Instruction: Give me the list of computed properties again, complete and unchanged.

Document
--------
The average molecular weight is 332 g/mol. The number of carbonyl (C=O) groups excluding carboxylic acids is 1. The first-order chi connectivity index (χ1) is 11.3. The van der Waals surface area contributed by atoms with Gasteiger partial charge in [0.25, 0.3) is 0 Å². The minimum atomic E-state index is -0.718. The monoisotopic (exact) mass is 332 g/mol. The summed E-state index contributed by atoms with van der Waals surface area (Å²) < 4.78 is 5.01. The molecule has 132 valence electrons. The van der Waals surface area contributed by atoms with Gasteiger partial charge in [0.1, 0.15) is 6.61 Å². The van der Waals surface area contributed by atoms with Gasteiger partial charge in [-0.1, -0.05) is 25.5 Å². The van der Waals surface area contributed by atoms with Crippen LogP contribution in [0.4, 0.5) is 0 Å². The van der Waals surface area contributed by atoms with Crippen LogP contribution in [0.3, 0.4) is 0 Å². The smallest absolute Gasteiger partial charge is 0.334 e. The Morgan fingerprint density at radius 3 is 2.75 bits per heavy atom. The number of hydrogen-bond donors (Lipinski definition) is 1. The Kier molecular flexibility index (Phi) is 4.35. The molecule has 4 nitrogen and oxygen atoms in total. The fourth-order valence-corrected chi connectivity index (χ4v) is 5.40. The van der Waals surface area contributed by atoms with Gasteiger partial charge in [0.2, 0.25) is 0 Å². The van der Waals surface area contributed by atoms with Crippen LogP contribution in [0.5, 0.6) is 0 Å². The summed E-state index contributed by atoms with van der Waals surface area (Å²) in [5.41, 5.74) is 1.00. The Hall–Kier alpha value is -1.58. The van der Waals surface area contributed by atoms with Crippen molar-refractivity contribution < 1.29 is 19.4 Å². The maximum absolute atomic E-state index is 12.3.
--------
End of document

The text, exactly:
The average molecular weight is 332 g/mol. The number of carbonyl (C=O) groups excluding carboxylic acids is 1. The first-order chi connectivity index (χ1) is 11.3. The van der Waals surface area contributed by atoms with Gasteiger partial charge in [0.25, 0.3) is 0 Å². The minimum atomic E-state index is -0.718. The monoisotopic (exact) mass is 332 g/mol. The summed E-state index contributed by atoms with van der Waals surface area (Å²) < 4.78 is 5.01. The molecule has 132 valence electrons. The van der Waals surface area contributed by atoms with Gasteiger partial charge in [0.1, 0.15) is 6.61 Å². The van der Waals surface area contributed by atoms with Gasteiger partial charge in [-0.1, -0.05) is 25.5 Å². The van der Waals surface area contributed by atoms with Crippen LogP contribution in [0.4, 0.5) is 0 Å². The van der Waals surface area contributed by atoms with Crippen LogP contribution in [0.3, 0.4) is 0 Å². The smallest absolute Gasteiger partial charge is 0.334 e. The Morgan fingerprint density at radius 3 is 2.75 bits per heavy atom. The number of hydrogen-bond donors (Lipinski definition) is 1. The Kier molecular flexibility index (Phi) is 4.35. The molecule has 4 nitrogen and oxygen atoms in total. The fourth-order valence-corrected chi connectivity index (χ4v) is 5.40. The van der Waals surface area contributed by atoms with Gasteiger partial charge in [0.2, 0.25) is 0 Å². The van der Waals surface area contributed by atoms with Crippen LogP contribution in [0.5, 0.6) is 0 Å². The summed E-state index contributed by atoms with van der Waals surface area (Å²) in [5.41, 5.74) is 1.00. The Hall–Kier alpha value is -1.58. The van der Waals surface area contributed by atoms with Crippen molar-refractivity contribution < 1.29 is 19.4 Å². The maximum absolute atomic E-state index is 12.3.